You said you had an issue with the cost per click, now that’s the first thing I would look at. If you’re more concerned about the cost per click then I would be trying out a clicks to website objective, all right? That’s my primary answer there. Now, to kind of whack some poetic here on why we could possibly seeing higher cost here it really comes down to what is that relevance score? If the relevance score is low then there’s a disconnect between the targeting audience and the video. Really what’s going to help us with that is when we’re looking at the stats there. What’s the average percent duration that people are watching of the video? That’s really going to tell us a lot. Maybe the call to action isn’t super strong, I don’t know, I haven’t seen the video. That’s how I would be approaching, kind of trouble shooting if you will, this video ad that you’re talking about. Good question here Peter.

In depth targeting and the difference between choosing ‘any’ and ‘all’

All right, we’re rolling here. I love questions like this. All of these questions, I don’t mean one specifically. All right Valerie writes in, “Under interest when targeting both a relationship status and a life event does Facebook show your ads to people who meet either criteria or only those who meet both criteria? For example,” which is the real life example that she says. “We target engaged people and historically have done that by choosing engaged on the relationship status area. This time we did that but also chose engaged one month, engaged three months, and engaged six months all found under the life events area. Is Facebook showing the ad to people meeting any of these criteria? For example, engaged for any duration of time, or only to those people who are engaged one month, engaged three months, engaged six months for example.” She wants to know has she mistakenly paired down her targeting for the purpose of this particular ad, the duration of their engagement doesn’t matter so she’d prefer a wider net of all engaged people within the geography that she is targeting. “Thanks for your help, Valerie.”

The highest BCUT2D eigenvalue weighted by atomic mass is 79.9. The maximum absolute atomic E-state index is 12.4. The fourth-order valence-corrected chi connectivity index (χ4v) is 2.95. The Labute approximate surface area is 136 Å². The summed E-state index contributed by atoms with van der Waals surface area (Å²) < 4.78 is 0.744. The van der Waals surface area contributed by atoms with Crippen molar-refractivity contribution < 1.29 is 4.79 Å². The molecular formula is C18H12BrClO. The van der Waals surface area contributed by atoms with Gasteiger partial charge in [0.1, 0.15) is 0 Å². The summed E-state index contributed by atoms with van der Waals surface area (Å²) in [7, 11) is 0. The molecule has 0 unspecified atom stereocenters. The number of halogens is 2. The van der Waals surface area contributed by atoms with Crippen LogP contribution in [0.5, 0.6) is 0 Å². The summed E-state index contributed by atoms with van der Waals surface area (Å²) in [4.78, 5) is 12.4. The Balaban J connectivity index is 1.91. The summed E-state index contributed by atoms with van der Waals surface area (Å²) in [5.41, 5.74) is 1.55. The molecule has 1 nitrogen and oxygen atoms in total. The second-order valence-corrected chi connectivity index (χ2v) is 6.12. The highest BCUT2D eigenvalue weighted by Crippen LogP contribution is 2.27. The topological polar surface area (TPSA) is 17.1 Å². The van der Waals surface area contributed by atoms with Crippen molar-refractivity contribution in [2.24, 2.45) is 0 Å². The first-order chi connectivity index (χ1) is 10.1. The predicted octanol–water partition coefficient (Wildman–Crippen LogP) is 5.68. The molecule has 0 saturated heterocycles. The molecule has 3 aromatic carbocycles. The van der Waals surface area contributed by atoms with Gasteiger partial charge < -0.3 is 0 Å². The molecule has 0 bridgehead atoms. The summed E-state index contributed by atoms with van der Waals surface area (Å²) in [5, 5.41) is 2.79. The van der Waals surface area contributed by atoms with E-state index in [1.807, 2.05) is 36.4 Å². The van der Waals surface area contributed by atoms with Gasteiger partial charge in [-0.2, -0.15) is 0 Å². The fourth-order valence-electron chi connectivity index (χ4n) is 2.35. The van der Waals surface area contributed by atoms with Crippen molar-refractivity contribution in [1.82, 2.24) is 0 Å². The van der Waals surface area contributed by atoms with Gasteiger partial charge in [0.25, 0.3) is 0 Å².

Great question here Valeria, so Facebook has since brought out the detail targeting, so this has kind of taken place of the, they called it the interest targeting. You can do interesting targeting, and behavior targeting, and all of those life events and so forth in the detailed targeting section now. Normally when you’re choosing, when you were choosing the life events, under the life events section, you were targeting all of those people. If you were doing this under the interest section it was or, so you would target people who were engaged for one month, or people who were engaged for three months. Under the detail targeting in the first section there you can type in, you can type in like engaged for three months, or engaged, that sort of thing. You’ll see all the options there.